It’s apparent that estate tax reform is currently gridlocked. Although a bill was passed in Congress at the end of 2009 to apply the 2009 rules to 2010, any effort in the Senate has stalled. Apparently, it could take 70 Senate votes to move on estate taxes this year, not just a majority or even the 60 needed to stop a filibuster. It appears the Senate leadership won’t bring an estate tax bill to the floor unless it has the backing of a majority of Democrats. This is regardless of the level of Republican support.

As a result of the above, it’s possible that action on estate tax reform may not take place before the November elections. The idea of retroactive estate tax reform in 2010 has drastically declined, and the possibility of reverting to a $1 million exemption in 2011 looks closer to reality the closer we get to year-end.

In summary, the estate and gift tax rules that apply for 2010 are uncertain. There may be reform by year-end. The reform may, or may not, be retroactive to January 1, 2010. If reform bills are not passed the rules for 2009, 2010 and 2011 may be summarized as follows:

2009 (EGTRRA rules)
  • $3.5 million estate and generation skipping tax (GST) exemption
  • 45% maximum estate tax rate
  • $1 million lifetime gift tax exemption
  • No state death tax credit
2010 (EGTRRA rules)
  • Estate and GST tax repealed
  • $1 million lifetime gift tax exemption remains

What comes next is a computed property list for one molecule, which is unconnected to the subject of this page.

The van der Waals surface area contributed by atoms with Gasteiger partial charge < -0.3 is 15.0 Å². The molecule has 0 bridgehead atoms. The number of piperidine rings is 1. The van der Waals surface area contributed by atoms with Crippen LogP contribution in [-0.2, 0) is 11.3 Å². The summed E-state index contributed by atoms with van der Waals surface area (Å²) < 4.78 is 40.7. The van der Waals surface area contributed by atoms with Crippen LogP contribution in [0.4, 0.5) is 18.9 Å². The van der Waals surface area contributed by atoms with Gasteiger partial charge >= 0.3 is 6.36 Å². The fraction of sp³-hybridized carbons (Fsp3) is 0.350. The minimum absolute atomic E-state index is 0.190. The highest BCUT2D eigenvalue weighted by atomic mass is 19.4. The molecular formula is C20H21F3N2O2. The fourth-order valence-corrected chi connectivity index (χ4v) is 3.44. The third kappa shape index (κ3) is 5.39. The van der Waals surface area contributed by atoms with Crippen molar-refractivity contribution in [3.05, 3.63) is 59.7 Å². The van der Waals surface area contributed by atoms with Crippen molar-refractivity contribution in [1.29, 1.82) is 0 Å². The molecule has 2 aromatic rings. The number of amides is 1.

• Estate tax replaced with carryover basis for income tax purposes (Under current law, heirs receive property from a decedent with a basis stepped up to date of death values.)
2011 (“Sunset” year, returning to pre-EGTRRA rules)
  • $1 million exemption (indexed for inflation)
  • 55% maximum estate tax rate
  • State death tax credit reinstated

Foreign Accounts

US persons must generally disclose any account in which they have a financial interest or has signature or other authority over on Form TD F 90-22.1, Report of Foreign Bank and Financial Accounts (the FBAR). The FBAR must be filed by June 30 of the year following the year in which a $10,000 filing threshold is met. The $10,000 threshold is the aggregate value of all foreign financial accounts in which a US person has a financial interest or has signature or other authority.

Individuals holding interests in specified foreign financial assets must attach to their income tax returns certain information with respect to each asset if the aggregate value of all the assets exceeds $50,000. A specified foreign financial asset includes: